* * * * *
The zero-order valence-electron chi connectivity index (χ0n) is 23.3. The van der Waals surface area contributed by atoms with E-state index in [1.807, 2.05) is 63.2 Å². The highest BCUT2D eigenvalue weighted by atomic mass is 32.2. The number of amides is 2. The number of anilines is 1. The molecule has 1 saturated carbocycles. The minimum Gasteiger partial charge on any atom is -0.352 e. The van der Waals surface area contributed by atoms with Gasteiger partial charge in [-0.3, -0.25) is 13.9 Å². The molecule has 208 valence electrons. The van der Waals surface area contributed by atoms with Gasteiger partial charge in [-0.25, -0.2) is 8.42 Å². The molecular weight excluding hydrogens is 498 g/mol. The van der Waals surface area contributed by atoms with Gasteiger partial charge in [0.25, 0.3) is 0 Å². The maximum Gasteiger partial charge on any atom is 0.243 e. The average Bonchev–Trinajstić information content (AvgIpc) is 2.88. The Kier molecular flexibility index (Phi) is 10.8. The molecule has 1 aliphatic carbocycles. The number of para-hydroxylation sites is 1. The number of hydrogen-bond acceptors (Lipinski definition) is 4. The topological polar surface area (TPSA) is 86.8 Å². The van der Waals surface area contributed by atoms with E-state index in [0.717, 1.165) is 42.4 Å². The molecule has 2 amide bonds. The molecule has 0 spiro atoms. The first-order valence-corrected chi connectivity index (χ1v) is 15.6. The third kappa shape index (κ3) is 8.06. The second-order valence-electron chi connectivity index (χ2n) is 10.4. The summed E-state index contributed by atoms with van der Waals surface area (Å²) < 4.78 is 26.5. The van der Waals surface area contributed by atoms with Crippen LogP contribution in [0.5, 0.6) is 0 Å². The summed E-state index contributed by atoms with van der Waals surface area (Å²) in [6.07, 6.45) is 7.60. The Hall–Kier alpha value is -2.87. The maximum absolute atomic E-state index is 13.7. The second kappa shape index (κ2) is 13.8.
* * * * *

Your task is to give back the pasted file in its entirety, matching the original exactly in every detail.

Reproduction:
The zero-order valence-electron chi connectivity index (χ0n) is 23.3. The van der Waals surface area contributed by atoms with E-state index in [1.807, 2.05) is 63.2 Å². The highest BCUT2D eigenvalue weighted by atomic mass is 32.2. The number of amides is 2. The number of anilines is 1. The molecule has 1 saturated carbocycles. The minimum Gasteiger partial charge on any atom is -0.352 e. The van der Waals surface area contributed by atoms with Gasteiger partial charge in [-0.3, -0.25) is 13.9 Å². The molecule has 208 valence electrons. The van der Waals surface area contributed by atoms with Gasteiger partial charge in [-0.25, -0.2) is 8.42 Å². The molecular weight excluding hydrogens is 498 g/mol. The van der Waals surface area contributed by atoms with Gasteiger partial charge in [0.25, 0.3) is 0 Å². The maximum Gasteiger partial charge on any atom is 0.243 e. The average Bonchev–Trinajstić information content (AvgIpc) is 2.88. The Kier molecular flexibility index (Phi) is 10.8. The molecule has 1 aliphatic carbocycles. The number of para-hydroxylation sites is 1. The number of hydrogen-bond acceptors (Lipinski definition) is 4. The topological polar surface area (TPSA) is 86.8 Å². The van der Waals surface area contributed by atoms with E-state index in [0.717, 1.165) is 42.4 Å². The molecule has 2 amide bonds. The molecule has 0 spiro atoms. The first-order valence-corrected chi connectivity index (χ1v) is 15.6. The third kappa shape index (κ3) is 8.06. The second-order valence-electron chi connectivity index (χ2n) is 10.4. The summed E-state index contributed by atoms with van der Waals surface area (Å²) < 4.78 is 26.5. The van der Waals surface area contributed by atoms with Crippen LogP contribution in [0.5, 0.6) is 0 Å². The summed E-state index contributed by atoms with van der Waals surface area (Å²) in [6.07, 6.45) is 7.60. The Hall–Kier alpha value is -2.87. The maximum absolute atomic E-state index is 13.7. The second kappa shape index (κ2) is 13.8.